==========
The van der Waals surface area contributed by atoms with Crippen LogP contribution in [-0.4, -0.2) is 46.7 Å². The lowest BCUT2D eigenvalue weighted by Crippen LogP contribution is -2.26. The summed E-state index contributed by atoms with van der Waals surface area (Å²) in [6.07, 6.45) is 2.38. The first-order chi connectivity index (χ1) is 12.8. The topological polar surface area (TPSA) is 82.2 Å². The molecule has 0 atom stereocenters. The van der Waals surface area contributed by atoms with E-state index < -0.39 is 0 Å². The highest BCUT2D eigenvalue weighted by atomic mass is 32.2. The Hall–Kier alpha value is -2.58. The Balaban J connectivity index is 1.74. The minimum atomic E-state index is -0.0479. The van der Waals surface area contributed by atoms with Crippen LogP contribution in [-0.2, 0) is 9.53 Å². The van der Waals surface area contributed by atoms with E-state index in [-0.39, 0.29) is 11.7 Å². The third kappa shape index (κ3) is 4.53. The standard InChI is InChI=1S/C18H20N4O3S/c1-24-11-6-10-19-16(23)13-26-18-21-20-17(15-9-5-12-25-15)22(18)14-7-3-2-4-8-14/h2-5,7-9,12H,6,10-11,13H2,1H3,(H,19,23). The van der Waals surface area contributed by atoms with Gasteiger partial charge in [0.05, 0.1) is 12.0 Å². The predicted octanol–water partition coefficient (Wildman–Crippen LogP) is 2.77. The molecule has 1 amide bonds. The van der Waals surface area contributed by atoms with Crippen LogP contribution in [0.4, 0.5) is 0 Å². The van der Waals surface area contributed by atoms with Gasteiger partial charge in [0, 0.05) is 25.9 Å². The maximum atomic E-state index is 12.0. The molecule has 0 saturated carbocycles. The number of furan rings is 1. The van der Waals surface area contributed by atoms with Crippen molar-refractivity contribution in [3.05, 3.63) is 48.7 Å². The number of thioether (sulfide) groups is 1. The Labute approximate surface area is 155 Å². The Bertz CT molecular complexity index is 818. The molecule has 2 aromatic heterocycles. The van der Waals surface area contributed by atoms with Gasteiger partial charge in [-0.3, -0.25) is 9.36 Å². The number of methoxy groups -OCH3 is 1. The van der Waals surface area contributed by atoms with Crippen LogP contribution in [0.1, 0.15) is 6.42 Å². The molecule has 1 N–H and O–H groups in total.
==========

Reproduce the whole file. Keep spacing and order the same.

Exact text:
The van der Waals surface area contributed by atoms with Crippen LogP contribution in [-0.4, -0.2) is 46.7 Å². The lowest BCUT2D eigenvalue weighted by Crippen LogP contribution is -2.26. The summed E-state index contributed by atoms with van der Waals surface area (Å²) in [6.07, 6.45) is 2.38. The first-order chi connectivity index (χ1) is 12.8. The topological polar surface area (TPSA) is 82.2 Å². The molecule has 0 atom stereocenters. The van der Waals surface area contributed by atoms with E-state index < -0.39 is 0 Å². The highest BCUT2D eigenvalue weighted by atomic mass is 32.2. The Hall–Kier alpha value is -2.58. The Balaban J connectivity index is 1.74. The minimum atomic E-state index is -0.0479. The van der Waals surface area contributed by atoms with Crippen LogP contribution in [-0.2, 0) is 9.53 Å². The van der Waals surface area contributed by atoms with E-state index in [-0.39, 0.29) is 11.7 Å². The third kappa shape index (κ3) is 4.53. The standard InChI is InChI=1S/C18H20N4O3S/c1-24-11-6-10-19-16(23)13-26-18-21-20-17(15-9-5-12-25-15)22(18)14-7-3-2-4-8-14/h2-5,7-9,12H,6,10-11,13H2,1H3,(H,19,23). The van der Waals surface area contributed by atoms with Gasteiger partial charge in [0.05, 0.1) is 12.0 Å². The predicted octanol–water partition coefficient (Wildman–Crippen LogP) is 2.77. The molecule has 1 amide bonds. The van der Waals surface area contributed by atoms with Crippen LogP contribution in [0.4, 0.5) is 0 Å². The van der Waals surface area contributed by atoms with Gasteiger partial charge in [0, 0.05) is 25.9 Å². The maximum atomic E-state index is 12.0. The molecule has 0 saturated carbocycles. The number of furan rings is 1. The van der Waals surface area contributed by atoms with Crippen molar-refractivity contribution in [3.05, 3.63) is 48.7 Å². The number of thioether (sulfide) groups is 1. The Labute approximate surface area is 155 Å². The Bertz CT molecular complexity index is 818. The molecule has 2 aromatic heterocycles. The van der Waals surface area contributed by atoms with Gasteiger partial charge in [-0.3, -0.25) is 9.36 Å². The number of methoxy groups -OCH3 is 1. The van der Waals surface area contributed by atoms with Crippen LogP contribution in [0.1, 0.15) is 6.42 Å². The molecule has 1 N–H and O–H groups in total.